A Study of the Mathematics Teaching Efficacy Beliefs of Primary Teachers

  • George Philippou
  • Constantinos Christou
Part of the Mathematics Education Library book series (MELI, volume 31)


The affective domain has in recent years attracted much attention from the mathematics research community; empirical data seem to increasingly support expert opinion that affect plays a decisive role in the process of cognitive development. One of the less researched dimensions of the affective domain is teachers’ beliefs about the efficacy of their mathematics teaching. Though there are studies examining efficacy-beliefs with respect to mathematics learning, we have not been able to locate any study related to efficacy-beliefs with respect to teaching mathematics. Belief in one’s ability to overcome obstacles and bring about a predetermined outcome may be decisive in motivation to undertake the endeavour, and to put in time and resources. In this chapter, based on a sample in Cyprus, we examine primary school teachers’ efficacy-beliefs with respect mathematics teaching. From an analysis of self-reported questionnaires and interview data, it was found that teachers feel quite competent to teach mathematics, and that the level of efficacy improves, after diminishing during the initial career period. The preservice program seemed to make a difference to beliefs about the efficacy of their mathematics teaching; however, in general the teachers seemed to be critical about the preservice program they passed through. The findings of this study might have important implications for teacher preparation and teacher development in general.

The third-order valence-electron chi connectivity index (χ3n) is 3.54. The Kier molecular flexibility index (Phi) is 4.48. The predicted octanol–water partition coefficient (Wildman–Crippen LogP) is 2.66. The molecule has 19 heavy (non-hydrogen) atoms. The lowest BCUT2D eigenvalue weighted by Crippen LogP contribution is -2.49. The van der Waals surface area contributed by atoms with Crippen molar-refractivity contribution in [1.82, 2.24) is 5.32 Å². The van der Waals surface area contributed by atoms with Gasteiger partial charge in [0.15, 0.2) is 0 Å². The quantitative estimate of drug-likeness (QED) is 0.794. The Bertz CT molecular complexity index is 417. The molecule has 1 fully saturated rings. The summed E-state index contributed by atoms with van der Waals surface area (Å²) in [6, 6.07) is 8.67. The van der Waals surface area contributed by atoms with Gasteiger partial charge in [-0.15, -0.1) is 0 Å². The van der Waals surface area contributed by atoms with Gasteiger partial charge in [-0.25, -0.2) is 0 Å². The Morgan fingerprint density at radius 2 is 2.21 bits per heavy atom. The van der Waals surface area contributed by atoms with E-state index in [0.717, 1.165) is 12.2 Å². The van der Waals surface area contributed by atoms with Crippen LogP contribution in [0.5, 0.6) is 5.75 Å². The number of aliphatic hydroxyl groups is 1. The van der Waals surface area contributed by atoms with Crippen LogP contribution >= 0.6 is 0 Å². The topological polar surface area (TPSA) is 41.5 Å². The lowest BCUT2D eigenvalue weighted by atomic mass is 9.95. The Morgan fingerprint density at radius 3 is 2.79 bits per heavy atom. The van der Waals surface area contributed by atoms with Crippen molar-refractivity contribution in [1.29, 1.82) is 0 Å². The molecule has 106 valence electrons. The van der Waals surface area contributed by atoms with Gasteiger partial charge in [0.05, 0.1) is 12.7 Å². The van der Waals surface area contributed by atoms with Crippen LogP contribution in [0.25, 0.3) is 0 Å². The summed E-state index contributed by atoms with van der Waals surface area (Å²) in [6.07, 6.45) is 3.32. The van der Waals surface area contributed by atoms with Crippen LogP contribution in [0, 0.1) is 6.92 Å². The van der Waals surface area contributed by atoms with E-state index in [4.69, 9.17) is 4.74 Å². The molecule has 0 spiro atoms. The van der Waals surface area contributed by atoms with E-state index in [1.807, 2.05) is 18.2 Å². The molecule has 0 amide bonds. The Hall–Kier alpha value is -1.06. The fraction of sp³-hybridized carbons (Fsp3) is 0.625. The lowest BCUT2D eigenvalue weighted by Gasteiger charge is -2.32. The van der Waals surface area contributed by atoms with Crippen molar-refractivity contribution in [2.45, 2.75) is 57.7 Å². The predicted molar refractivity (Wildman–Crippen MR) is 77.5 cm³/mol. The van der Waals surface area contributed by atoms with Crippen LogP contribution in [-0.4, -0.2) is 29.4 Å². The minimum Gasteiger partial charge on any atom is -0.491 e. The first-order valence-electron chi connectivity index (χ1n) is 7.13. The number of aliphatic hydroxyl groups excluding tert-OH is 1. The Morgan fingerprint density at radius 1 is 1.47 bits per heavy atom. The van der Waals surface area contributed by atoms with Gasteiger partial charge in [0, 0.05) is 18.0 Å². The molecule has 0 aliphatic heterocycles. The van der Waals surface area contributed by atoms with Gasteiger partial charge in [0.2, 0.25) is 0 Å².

Mathematics Teaching Prospective Teacher School Climate Primary Teacher Efficacy Belief 
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© Kluwer Academic Publishers 2002

Authors and Affiliations

  • George Philippou
  • Constantinos Christou

There are no affiliations available

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